The season began on a bad note for Bell, who had schools like Arizona State, Utah and Nevada interested in him.

During a preseason scrimmage against Duarte, Bell went down with a hip flexor injury on the team's second play from scrimmage. He says he tore a muscle in his right hip just before he completed a 65-yard touchdown catch. The setback sidelined him for the first four games of the season.

Then in his second game back, Bell suffered a partially collapsed lung. He says he struggled breathing after he returned an interception 49 yards for a touchdown late, helping clinch the Mustangs' 31-18 win against Estancia in the Battle for the Bell rivalry.

While the rest of the team went out to celebrate and eat ribs at a restaurant for beating Estancia for the first time in four years, Bell rode in an ambulance to a hospital to find out why he couldn't breathe. His own ribs, Bell says, had something to do with it.

"It was because of the hit to the [left side of my] ribs," says Bell, referring to when a teammate collided with him while trying to block an extra-point kick earlier in the game. "At first [the doctors] thought [my inability to breathe] might've been spontaneous. Luckily it wasn't spontaneous. They were telling me if it was spontaneous then it could happen again."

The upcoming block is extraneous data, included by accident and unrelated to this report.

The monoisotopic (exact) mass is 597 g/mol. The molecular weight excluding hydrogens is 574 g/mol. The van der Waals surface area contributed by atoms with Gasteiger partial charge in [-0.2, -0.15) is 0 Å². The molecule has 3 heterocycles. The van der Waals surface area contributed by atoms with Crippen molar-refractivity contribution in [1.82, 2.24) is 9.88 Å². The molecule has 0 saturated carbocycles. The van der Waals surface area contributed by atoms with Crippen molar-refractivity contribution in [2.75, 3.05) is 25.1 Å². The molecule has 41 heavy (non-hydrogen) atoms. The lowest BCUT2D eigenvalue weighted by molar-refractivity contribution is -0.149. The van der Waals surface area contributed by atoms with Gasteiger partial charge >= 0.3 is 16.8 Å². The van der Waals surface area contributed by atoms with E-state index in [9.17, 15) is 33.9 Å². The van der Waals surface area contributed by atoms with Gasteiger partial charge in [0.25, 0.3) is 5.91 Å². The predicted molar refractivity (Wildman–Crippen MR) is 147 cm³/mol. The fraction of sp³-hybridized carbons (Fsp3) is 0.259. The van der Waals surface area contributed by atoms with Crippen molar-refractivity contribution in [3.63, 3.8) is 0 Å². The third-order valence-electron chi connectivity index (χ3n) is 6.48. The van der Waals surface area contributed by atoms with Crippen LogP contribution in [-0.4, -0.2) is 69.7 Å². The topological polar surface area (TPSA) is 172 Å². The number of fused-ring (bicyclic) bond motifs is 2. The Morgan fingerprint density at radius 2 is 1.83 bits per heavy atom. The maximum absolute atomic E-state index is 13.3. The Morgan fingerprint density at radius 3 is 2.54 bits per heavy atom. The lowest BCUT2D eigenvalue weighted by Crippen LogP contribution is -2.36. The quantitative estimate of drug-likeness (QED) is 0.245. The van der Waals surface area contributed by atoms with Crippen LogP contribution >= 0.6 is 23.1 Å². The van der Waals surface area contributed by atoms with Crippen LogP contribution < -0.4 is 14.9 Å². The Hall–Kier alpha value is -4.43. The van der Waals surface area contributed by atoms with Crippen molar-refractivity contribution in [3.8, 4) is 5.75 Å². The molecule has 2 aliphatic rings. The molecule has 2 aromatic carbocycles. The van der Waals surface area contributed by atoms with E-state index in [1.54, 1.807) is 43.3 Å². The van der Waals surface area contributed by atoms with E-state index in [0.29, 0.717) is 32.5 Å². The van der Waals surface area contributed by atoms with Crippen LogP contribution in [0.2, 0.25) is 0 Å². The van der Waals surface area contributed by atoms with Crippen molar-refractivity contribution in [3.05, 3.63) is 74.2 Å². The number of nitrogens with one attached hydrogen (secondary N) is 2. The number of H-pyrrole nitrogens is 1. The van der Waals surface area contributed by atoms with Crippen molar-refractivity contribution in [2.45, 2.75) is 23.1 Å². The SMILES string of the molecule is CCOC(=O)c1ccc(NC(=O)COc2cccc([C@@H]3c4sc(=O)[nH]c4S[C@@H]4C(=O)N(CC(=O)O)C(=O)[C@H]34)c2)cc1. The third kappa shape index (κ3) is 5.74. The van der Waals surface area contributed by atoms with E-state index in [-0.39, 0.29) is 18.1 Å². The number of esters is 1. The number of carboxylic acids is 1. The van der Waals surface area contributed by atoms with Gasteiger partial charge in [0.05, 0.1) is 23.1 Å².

What Bell says he asked the doctors next was when he would be able to play football again. The road to recovery would be fast, he says the doctors told him. He only had to sit out one game.

After spending three days in the hospital, Bell says all he wanted to do was sit.

"Walking again felt like baby steps," Bell says. "Every move I took, it hurt to walk."

Out of the football-related injuries Bell has suffered, he says none compare to the one in motocross, coming off a jump that kept him off his feet for weeks.

During a race, Bell says he fell off his bike from about four stories high, pretty much ending his motocross career at age 13. Somehow, he says, he landed on his feet, only to fracture a lower disc in his back.

Bell gave up competitive riding because of the experience and the dangers. He still has the Kawasaki KLX 450R bike. The last time he rode it, he says, was about a year ago.

"There's nothing like riding a dirt bike," Bell says.

The closest thing for Bell might be racing into the end zone. When there is space, he can flat out fly.

Quinton Bell

Born: May 9, 1996

Hometown: Long Beach

Height: 6-foot-3

Weight: 205 pounds

Sport: Football

Year: Senior

Coach: Wally Grant

Favorite food: Steak

Favorite movie: "Friday Night Lights"

Favorite athletic moment: "My pick six in the Battle for the Bell."

Week in review: Bell caught two passes for touchdowns, including a 60-yarder, and intercepted a pass and returned it 13 yards for a touchdown, helping Costa Mesa clinch at least a share of the Orange Coast League title with a 58-41 win against Calvary Chapel.

Copyright © 2015, The Baltimore Sun